There's a renewed push to change Florida's teacher evaluation system.
The state's top teacher's union has filed an appeal in federal court to prevent some student test scores from being used to evaluate teachers.
They spend an entire school year with students in the classroom.
But for Florida teachers, their evaluation has been based on the single standardized FCAT test.
In a federal lawsuit, the Florida Education Association teacher's union or FEA claims in three of the state's counties, teachers are being evaluated from the scores of students they don't teach and for subjects they don't teach based on provisions of a 2011 state senate bill.
In April, the union's Joanne McCall talked to us about high stakes testing.
"We should never be judging schools, teachers or students on one single test," McCall said.
"The emphasis we put on testing in that way I've never thought was a good idea," said State Representative Michelle Rehwinkel-Vasilinda of Tallahassee.
But the FEA lost its case because the legal standard for dismissing a legislative act wasn't met even though the federal judge called the system unfair.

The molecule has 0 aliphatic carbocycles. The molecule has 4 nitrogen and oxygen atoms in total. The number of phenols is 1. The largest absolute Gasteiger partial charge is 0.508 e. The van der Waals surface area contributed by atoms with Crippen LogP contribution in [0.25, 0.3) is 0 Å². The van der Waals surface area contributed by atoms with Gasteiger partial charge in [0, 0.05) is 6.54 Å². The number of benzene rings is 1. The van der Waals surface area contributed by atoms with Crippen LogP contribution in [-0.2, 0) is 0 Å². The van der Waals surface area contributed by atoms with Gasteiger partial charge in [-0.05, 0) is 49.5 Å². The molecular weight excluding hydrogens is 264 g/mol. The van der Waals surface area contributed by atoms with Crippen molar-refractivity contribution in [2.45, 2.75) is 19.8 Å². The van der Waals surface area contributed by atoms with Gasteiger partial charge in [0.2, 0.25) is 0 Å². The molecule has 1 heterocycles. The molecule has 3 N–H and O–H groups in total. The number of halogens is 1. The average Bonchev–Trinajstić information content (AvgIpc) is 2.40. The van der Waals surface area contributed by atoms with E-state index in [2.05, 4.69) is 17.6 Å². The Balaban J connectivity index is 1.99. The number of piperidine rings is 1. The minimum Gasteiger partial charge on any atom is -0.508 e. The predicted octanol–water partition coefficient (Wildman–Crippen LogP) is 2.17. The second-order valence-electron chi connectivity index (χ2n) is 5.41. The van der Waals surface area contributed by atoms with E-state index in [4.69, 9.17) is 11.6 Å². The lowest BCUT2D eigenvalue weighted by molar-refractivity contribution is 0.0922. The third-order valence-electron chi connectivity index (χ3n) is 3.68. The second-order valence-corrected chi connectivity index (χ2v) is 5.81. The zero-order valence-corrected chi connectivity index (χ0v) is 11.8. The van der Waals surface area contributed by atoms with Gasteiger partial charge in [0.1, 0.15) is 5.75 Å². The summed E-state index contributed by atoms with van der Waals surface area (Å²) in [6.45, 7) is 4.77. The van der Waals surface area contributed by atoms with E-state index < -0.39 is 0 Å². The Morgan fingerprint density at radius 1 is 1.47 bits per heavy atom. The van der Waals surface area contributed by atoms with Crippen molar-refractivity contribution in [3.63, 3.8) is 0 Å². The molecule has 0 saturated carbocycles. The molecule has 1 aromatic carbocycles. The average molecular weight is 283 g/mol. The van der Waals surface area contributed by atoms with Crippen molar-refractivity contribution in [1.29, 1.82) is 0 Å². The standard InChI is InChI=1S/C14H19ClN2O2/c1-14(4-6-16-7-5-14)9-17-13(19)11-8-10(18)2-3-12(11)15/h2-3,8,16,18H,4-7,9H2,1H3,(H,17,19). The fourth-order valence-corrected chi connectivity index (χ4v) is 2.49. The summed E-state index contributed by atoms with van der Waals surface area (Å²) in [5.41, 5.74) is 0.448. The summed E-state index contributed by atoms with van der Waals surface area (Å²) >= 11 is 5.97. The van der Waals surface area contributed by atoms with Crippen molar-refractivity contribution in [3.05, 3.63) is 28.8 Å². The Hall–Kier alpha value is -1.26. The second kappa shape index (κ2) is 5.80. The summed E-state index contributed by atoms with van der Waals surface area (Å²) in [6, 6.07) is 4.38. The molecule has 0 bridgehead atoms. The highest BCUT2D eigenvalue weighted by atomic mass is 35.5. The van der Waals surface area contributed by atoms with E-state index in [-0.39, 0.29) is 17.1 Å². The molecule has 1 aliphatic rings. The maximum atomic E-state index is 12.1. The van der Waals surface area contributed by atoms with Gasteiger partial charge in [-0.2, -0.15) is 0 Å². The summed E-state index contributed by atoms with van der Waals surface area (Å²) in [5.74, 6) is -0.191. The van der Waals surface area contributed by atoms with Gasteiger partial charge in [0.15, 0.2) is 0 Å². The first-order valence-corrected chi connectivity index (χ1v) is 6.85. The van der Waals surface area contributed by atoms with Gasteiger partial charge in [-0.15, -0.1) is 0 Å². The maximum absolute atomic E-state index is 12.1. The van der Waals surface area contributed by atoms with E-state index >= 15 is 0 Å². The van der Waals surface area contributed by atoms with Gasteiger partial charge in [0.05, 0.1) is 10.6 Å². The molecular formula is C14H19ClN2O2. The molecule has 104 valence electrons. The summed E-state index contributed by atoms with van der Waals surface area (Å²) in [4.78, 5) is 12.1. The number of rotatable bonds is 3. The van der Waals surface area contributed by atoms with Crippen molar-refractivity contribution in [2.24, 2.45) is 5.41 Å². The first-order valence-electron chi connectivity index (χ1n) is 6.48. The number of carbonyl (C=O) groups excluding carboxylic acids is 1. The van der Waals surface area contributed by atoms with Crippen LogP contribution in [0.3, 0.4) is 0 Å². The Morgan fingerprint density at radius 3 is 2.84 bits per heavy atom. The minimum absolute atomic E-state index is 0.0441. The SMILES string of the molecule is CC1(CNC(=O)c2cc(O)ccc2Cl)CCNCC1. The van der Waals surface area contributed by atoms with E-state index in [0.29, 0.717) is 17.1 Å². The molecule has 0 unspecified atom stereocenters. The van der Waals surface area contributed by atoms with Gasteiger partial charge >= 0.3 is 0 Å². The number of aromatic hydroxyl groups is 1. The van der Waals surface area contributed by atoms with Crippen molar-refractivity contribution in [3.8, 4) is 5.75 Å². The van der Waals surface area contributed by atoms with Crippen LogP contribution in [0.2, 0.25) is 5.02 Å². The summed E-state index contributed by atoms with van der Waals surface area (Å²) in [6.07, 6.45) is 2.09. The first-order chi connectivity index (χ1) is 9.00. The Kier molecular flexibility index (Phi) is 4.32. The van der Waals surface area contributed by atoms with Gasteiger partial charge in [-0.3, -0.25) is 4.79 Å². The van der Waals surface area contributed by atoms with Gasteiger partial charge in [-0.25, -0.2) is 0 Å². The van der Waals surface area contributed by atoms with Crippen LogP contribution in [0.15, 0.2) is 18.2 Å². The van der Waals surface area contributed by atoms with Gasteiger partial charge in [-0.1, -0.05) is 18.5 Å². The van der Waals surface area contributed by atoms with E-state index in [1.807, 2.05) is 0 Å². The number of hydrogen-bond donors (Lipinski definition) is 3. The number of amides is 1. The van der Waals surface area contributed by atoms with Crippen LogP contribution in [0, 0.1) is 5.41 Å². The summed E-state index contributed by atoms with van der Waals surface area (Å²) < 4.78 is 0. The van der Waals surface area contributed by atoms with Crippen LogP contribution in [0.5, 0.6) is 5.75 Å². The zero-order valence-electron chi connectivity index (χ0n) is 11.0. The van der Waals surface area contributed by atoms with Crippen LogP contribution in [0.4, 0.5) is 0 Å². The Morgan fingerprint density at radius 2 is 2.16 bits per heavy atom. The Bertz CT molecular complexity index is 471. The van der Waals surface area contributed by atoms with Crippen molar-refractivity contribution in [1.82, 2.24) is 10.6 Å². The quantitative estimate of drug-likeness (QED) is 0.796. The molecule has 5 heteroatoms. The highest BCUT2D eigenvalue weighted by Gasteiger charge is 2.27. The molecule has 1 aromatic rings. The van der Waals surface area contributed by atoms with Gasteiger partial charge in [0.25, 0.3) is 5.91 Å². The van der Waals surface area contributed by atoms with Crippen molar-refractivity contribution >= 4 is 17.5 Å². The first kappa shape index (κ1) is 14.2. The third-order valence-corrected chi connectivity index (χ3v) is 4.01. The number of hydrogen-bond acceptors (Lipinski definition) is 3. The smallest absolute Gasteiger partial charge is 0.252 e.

Now FEA will takes its case to the U.S. Court of Appeals.
The appeal comes as a new Florida standardized test will be put in place next school year.
"The accountability system needs to be fair, be easy to understand and certainly convey the performance of the school," Education Commissioner Pam Stewart said in April.
"We really need to move away from high stakes testing and talk about looking at a total package of how schools, teachers and students perform as a whole," McCall said.
"Number one goal is working to improve student achievement," said Stewart.
In April, both McCall and Stewart told us they'd be willing to work with each other and their organizations.
FEA's lawsuit names Stewart and the state board of education as defendants.
TALLAHASSEE, Fla. (AP) -- Florida's teacher union is appealing a recent ruling that upheld the state's contentious teacher evaluation law.
A federal judge in May concluded the 2011 law was unfair but stated there was no legal reason to overturn it.
Seven teachers from three counties, as well as the Florida Education Association, contended that the 2011 law tying teacher evaluations and pay to standardized testing is unconstitutional.
U.S District Judge Mark Walker dismissed the lawsuit. FEA President Andy Ford said in a statement that Walker erred in concluding the evaluation system is rational. The appeal is being filed with a federal appeals court in Atlanta.
Gov. Charlie Crist vetoed the measure in 2010, but Gov. Rick Scott approved it the following year.
The seven teachers are from Alachua, Escambia and Hernando counties.